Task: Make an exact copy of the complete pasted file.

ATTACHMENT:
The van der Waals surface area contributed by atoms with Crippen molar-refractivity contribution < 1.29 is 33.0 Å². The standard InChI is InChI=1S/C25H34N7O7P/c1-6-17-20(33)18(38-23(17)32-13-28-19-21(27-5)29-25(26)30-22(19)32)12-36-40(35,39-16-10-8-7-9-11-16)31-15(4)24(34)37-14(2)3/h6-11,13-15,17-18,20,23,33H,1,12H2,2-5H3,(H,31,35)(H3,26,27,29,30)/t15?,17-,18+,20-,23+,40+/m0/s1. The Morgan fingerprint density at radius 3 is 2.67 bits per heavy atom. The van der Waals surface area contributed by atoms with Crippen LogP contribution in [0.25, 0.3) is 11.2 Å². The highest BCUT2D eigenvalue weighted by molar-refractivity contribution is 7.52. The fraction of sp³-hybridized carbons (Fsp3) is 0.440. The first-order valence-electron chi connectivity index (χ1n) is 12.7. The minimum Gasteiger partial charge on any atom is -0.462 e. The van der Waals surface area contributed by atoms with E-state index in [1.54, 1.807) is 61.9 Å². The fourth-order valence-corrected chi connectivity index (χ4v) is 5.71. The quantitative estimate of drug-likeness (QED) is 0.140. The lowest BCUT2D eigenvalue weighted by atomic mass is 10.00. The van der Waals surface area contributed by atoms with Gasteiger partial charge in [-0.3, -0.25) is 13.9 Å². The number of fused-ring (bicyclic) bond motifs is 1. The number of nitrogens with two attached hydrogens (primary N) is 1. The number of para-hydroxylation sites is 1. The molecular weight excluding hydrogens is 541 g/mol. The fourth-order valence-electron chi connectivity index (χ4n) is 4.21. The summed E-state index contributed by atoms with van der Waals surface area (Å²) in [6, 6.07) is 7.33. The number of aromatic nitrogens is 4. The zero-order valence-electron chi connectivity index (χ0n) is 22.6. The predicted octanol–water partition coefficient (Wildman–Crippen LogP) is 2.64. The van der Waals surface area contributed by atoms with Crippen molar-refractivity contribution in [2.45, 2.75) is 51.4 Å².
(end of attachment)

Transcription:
The van der Waals surface area contributed by atoms with Crippen molar-refractivity contribution < 1.29 is 33.0 Å². The standard InChI is InChI=1S/C25H34N7O7P/c1-6-17-20(33)18(38-23(17)32-13-28-19-21(27-5)29-25(26)30-22(19)32)12-36-40(35,39-16-10-8-7-9-11-16)31-15(4)24(34)37-14(2)3/h6-11,13-15,17-18,20,23,33H,1,12H2,2-5H3,(H,31,35)(H3,26,27,29,30)/t15?,17-,18+,20-,23+,40+/m0/s1. The Morgan fingerprint density at radius 3 is 2.67 bits per heavy atom. The van der Waals surface area contributed by atoms with Crippen LogP contribution in [0.25, 0.3) is 11.2 Å². The highest BCUT2D eigenvalue weighted by molar-refractivity contribution is 7.52. The fraction of sp³-hybridized carbons (Fsp3) is 0.440. The first-order valence-electron chi connectivity index (χ1n) is 12.7. The minimum Gasteiger partial charge on any atom is -0.462 e. The van der Waals surface area contributed by atoms with E-state index in [1.54, 1.807) is 61.9 Å². The fourth-order valence-corrected chi connectivity index (χ4v) is 5.71. The quantitative estimate of drug-likeness (QED) is 0.140. The lowest BCUT2D eigenvalue weighted by atomic mass is 10.00. The van der Waals surface area contributed by atoms with Gasteiger partial charge in [-0.3, -0.25) is 13.9 Å². The number of fused-ring (bicyclic) bond motifs is 1. The number of nitrogens with two attached hydrogens (primary N) is 1. The number of para-hydroxylation sites is 1. The molecular weight excluding hydrogens is 541 g/mol. The fourth-order valence-electron chi connectivity index (χ4n) is 4.21. The summed E-state index contributed by atoms with van der Waals surface area (Å²) in [6, 6.07) is 7.33. The number of aromatic nitrogens is 4. The zero-order valence-electron chi connectivity index (χ0n) is 22.6. The predicted octanol–water partition coefficient (Wildman–Crippen LogP) is 2.64. The van der Waals surface area contributed by atoms with Crippen molar-refractivity contribution in [2.45, 2.75) is 51.4 Å².